Rainwater harvesting is a good way to reduce your potable water use and impact on the planet while saving money on your water bills. Rainwater is mainly used for irrigation or toilet flushing since it can contain some contaminants such as leaves, sand, dust, bird excrement, algae and air pollution. As the majority of water consumed in households is for indoor use such as cooking, drinking and washing, it would make sense to use rainwater for these purposes as well. However, to be safe for these uses water needs to be of drinking quality. But, can rainwater be fit for drinking? Yes, after proper filtering and treatment it can be even cleaner than tap or bottled water.
The first step in making rainwater safe for drinking is collecting it right. Your rainwater system should be provided with proper screening on all gutters, downspouts and pipes to prevent any debris from entering the water collection system. A screen mesh of appropriate size should be used to catch the smallest leaves and twigs while also avoiding rapid clogging. It is also important to do regular maintenance cleaning on the roof and remove any accumulated debris on the screens.
The next step is filtering; this will remove any remaining debris from the water. Filtration systems are normally composed of multiple filters of increasing fineness that will gradually remove particles. For example, you may have a larger filter that will eliminate sand and bigger particles, followed by at least a second and third that will eliminate smaller ones. These can be screen or paper filters and charcoal or carbon filters. In order to select the appropriate filtering system it is important to define what your planned water usage will be and the water quality required for that. However, filtration is not enough to eliminate all substances in the water, especially microorganisms that can cause diseases.
Following filtering, the water should be properly disinfected or purified. We do not recommend drinking rainwater if it has not passed through proper treatment as it could cause serious health problems, especially if it is contaminated with animal faeces or chemicals released from certain types of roof cover. There are several products available on the market that can completely eliminate contaminants. They have been used for decades in local wells and households around the world; and they can be used in your house too!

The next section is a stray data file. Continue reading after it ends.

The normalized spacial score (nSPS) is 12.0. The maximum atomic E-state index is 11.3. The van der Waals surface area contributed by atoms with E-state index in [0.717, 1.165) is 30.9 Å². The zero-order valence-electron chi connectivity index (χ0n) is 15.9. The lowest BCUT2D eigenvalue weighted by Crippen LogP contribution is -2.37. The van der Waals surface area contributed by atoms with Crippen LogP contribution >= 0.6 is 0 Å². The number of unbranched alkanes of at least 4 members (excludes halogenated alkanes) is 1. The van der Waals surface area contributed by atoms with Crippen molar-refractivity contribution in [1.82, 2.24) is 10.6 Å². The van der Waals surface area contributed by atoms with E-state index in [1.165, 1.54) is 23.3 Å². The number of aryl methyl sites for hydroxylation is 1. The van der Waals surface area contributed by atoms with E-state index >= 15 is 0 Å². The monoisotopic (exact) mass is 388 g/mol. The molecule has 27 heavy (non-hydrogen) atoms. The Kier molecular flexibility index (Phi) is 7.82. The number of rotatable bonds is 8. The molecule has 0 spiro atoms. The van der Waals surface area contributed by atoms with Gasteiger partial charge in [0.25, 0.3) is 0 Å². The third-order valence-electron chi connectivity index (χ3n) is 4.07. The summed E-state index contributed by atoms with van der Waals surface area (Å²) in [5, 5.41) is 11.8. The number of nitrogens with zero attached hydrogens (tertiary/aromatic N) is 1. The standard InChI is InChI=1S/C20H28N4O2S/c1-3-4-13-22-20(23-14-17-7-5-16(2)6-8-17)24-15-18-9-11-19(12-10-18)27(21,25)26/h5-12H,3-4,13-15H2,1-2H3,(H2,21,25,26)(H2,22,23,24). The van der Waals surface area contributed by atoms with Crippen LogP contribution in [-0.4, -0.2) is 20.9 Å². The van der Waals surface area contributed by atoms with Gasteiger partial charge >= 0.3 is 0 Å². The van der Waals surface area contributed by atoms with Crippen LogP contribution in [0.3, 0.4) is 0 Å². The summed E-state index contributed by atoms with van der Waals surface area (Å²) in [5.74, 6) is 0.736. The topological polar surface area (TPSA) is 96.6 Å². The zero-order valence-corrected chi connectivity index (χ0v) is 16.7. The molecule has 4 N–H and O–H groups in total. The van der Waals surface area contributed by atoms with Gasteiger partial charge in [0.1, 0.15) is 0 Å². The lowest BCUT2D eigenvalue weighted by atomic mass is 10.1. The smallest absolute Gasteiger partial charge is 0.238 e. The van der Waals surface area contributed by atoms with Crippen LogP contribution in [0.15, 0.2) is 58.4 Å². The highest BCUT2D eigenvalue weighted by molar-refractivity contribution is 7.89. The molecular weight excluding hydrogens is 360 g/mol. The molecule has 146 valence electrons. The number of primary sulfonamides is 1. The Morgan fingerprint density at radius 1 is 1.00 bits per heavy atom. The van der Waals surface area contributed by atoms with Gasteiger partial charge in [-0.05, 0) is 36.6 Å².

You do not need to purify all the rainwater you collect if you will use part of it to water your garden or flush the toilet, it does not need to be of drinking quality for these purposes. It would be ideal to split your rainwater system so you can purify only the water that will be used for drinking, cooking and washing purposes, this will allow the use of a smaller and cheaper purification system.
Ways to disinfect/purify your water include reverse osmosis, ultraviolet (UV) light, chlorinitization, distillation. Chlorine is the most commonly used method of disinfection in public water systems but it creates harmful by-products and does not remove all potentially harmful organisms that need to be further removed by an additional purification system. UV light is another commonly used method, it penetrates the microorganism’s cells either killing or making it unable to reproduce and as a consequence it becomes harmless; it creates no by-products. Distillation is another generally available technology where water is heated and vapour is collected. This process is very energy intensive but removes almost all impurities from the water with the exception of volatile organic compounds that if present need to be removed by carbon filters. Reverse osmosis is an advanced membrane filtration technology that involves pushing water through a layer of material to remove chemicals, cysts, bacteria and viruses. It can come in small counter units or in whole house systems; it is not the cheapest option but the most practical for domestic use and produces the cleanest drinking water. In all cases it is good practice to test the water from time to time to make sure your system delivers the quality you expect.
So, yes you can make rainwater fit for drinking like in many other places around the world by following these three steps: collect right, filter, purify. You have to research system details and maintenance requirements and select the correct system for your needs as all of them have their pros and cons. Now that you know you can do it start producing your own drinking water and Green It Yourself…Now!
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